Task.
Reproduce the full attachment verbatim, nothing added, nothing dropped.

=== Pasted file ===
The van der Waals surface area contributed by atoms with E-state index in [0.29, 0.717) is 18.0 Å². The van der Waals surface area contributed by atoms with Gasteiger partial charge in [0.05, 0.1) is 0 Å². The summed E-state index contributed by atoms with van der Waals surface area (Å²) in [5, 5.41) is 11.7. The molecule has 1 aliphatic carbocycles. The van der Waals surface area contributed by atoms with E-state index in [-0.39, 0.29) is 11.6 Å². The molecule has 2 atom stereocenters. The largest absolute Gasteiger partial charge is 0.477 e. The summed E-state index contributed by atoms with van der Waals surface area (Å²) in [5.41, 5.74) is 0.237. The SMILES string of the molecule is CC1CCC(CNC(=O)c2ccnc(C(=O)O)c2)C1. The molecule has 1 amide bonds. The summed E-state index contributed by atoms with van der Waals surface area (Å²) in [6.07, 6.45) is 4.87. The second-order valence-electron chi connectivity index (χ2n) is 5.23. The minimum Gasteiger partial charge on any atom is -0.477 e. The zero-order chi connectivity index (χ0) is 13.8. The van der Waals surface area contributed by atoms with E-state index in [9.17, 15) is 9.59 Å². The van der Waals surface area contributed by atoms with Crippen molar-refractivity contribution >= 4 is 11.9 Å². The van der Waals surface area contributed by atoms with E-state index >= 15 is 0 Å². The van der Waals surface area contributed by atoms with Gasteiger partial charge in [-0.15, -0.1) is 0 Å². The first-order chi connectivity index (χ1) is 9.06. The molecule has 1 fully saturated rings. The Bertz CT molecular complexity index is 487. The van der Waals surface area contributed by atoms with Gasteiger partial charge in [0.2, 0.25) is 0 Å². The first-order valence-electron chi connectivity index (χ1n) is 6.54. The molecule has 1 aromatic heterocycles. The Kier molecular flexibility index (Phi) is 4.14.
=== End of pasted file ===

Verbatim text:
The van der Waals surface area contributed by atoms with E-state index in [0.29, 0.717) is 18.0 Å². The van der Waals surface area contributed by atoms with Gasteiger partial charge in [0.05, 0.1) is 0 Å². The summed E-state index contributed by atoms with van der Waals surface area (Å²) in [5, 5.41) is 11.7. The molecule has 1 aliphatic carbocycles. The van der Waals surface area contributed by atoms with E-state index in [-0.39, 0.29) is 11.6 Å². The molecule has 2 atom stereocenters. The largest absolute Gasteiger partial charge is 0.477 e. The summed E-state index contributed by atoms with van der Waals surface area (Å²) in [5.41, 5.74) is 0.237. The SMILES string of the molecule is CC1CCC(CNC(=O)c2ccnc(C(=O)O)c2)C1. The molecule has 1 amide bonds. The summed E-state index contributed by atoms with van der Waals surface area (Å²) in [6.07, 6.45) is 4.87. The second-order valence-electron chi connectivity index (χ2n) is 5.23. The minimum Gasteiger partial charge on any atom is -0.477 e. The zero-order chi connectivity index (χ0) is 13.8. The van der Waals surface area contributed by atoms with E-state index in [9.17, 15) is 9.59 Å². The van der Waals surface area contributed by atoms with Crippen molar-refractivity contribution >= 4 is 11.9 Å². The van der Waals surface area contributed by atoms with E-state index >= 15 is 0 Å². The van der Waals surface area contributed by atoms with Gasteiger partial charge in [-0.15, -0.1) is 0 Å². The first-order chi connectivity index (χ1) is 9.06. The molecule has 1 fully saturated rings. The Bertz CT molecular complexity index is 487. The van der Waals surface area contributed by atoms with Gasteiger partial charge in [0.2, 0.25) is 0 Å². The first-order valence-electron chi connectivity index (χ1n) is 6.54. The molecule has 1 aromatic heterocycles. The Kier molecular flexibility index (Phi) is 4.14.